Adriane Fugh-Berman, a pharmacology professor at Georgetown University and director of Pharmed Out, believes Even the Score and Sprout may have unduly influenced the FDA’s approval. Pharmed Out, a program encouraging evidence-based prescribing, submitted a letter to the FDA with more than 100 signatures opposing Addyi’s approval in light of “an unprecedented and unwarranted manufacturer-funded public relations campaign” (Schulte).

“The FDA turned down this drug twice because the risks outweighed the benefits,” Berman said in an interview with The Washington Post. “The only thing that’s different is a clever, aggressive public relations campaign that Sprout Pharmaceuticals waged successfully. This opens the way for drug companies to pressure the FDA through public relations campaigns to approve more bad drugs: its bad news for rational drug approval.”

Marianne Brandon, a clinical psychologist and sex therapist in Annapolis who served on the FDA committee, disagrees. She voted for the drugs approval with a risk management strategy, stating that the benefits to patients outweighed the manageable and not uncommon risks.

“I can very confidently say to you that…clinically, these differences are extraordinarily meaningful,” she stated in comments to the advisory committee. “My patients would jump at the chance to have one other sexual event a month [and] my understanding is that the alcohol-drug interaction that we see here is fairly common with medications already on the market.” As a condition of FDA approval, Sprout Pharmaceuticals must complete three additional clinical trials to investigate Addyi’s interaction with alcohol.

Regardless of the controversy, Addyi’s approval opens the door for frank discussions about female sexual desire.

“I think this is going to change the conversation that’s taking place in medical offices across the country,” said Dr. Lauren Streicher, an associate professor of clinical obstetrics and gynecology at Northwestern University (Pollack). Dr. Millheiser agrees (Colliver).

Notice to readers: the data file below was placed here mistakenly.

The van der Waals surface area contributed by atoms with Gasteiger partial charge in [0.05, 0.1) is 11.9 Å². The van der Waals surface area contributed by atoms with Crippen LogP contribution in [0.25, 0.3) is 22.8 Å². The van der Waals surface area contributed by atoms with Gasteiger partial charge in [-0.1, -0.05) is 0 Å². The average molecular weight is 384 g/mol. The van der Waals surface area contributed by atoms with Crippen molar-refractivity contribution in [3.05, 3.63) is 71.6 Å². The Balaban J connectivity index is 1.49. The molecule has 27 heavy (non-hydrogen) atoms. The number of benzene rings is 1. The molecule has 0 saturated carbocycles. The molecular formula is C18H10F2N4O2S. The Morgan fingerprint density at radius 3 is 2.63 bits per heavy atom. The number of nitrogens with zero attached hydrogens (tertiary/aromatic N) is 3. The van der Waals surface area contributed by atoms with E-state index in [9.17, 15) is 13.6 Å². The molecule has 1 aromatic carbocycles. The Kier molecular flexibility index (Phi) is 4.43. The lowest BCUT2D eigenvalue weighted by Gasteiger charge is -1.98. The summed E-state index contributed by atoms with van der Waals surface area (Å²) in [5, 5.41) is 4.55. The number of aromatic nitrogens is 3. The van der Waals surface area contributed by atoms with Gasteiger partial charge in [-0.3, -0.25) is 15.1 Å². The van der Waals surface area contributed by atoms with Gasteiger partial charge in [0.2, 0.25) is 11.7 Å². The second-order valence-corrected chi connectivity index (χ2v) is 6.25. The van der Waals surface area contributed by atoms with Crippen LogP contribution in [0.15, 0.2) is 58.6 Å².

“As a result of Viagra [approved in 1998], there was an explosion in research and understanding into what sexual dysfunction is and how we treat it,” she said. “It took 17 years to…get to this day.”

Whitehead says Addyi will be available for prescription on October 17, 2015. Palatin Technologies is also developing a female sexual desire medication with anticipated FDA submission in 2017.

References

Colliver, V. (2015, August 19). “1st ‘Viagra’ for women gains FDA approval.” San Francisco Chronicle. Retrieved from http://www.sfgate.com/nation/article/FDA-approves-first-Viagra-for-women-6451793.php

Gellad W.F. (2015). “Evaluation of Flibanserin: Science and Advocacy at the FDA.” JAMA. Retrieved from
http://jama.jamanetwork.com/article.aspx?articleid=2389384

Pollack, A. (2015, August 18). “F.D.A. approves Addyi, a libido pill for women.” The New York Times. Retrieved from http://www.nytimes.com/2015/08/19/business/fda-approval-addyi-female-viagra.html?_r=1

Schulte, B and Dennis, B. (2015, August 18). “FDA approves controversial drug for women with low sex drives.” The Washington Post. Retrieved from
http://www.washingtonpost.com/national/health-science/fda-approves-controversial-female-viagra-drug/2015/08/18/68d34eca-45f6-11e5-8e7d-9c033e6745d8_story.html

Sprout Pharmaceuticals. (2015, August 18). Sprout Pharmaceuticals Receives FDA Approval of ADDYI™ (Flibanserin 100 MG) [Press release]. Retrieved from
http://www.sproutpharma.com/sprout-pharmaceuticals-receives-fda-approval-addyi-flibanserin-100-mg/

U.S. Food and Drug Administration. (2015, August 18). FDA approves first treatment for sexual desire disorder. Retrieved from http://www.fda.gov/NewsEvents/Newsroom/PressAnnouncements/ucm458734.htm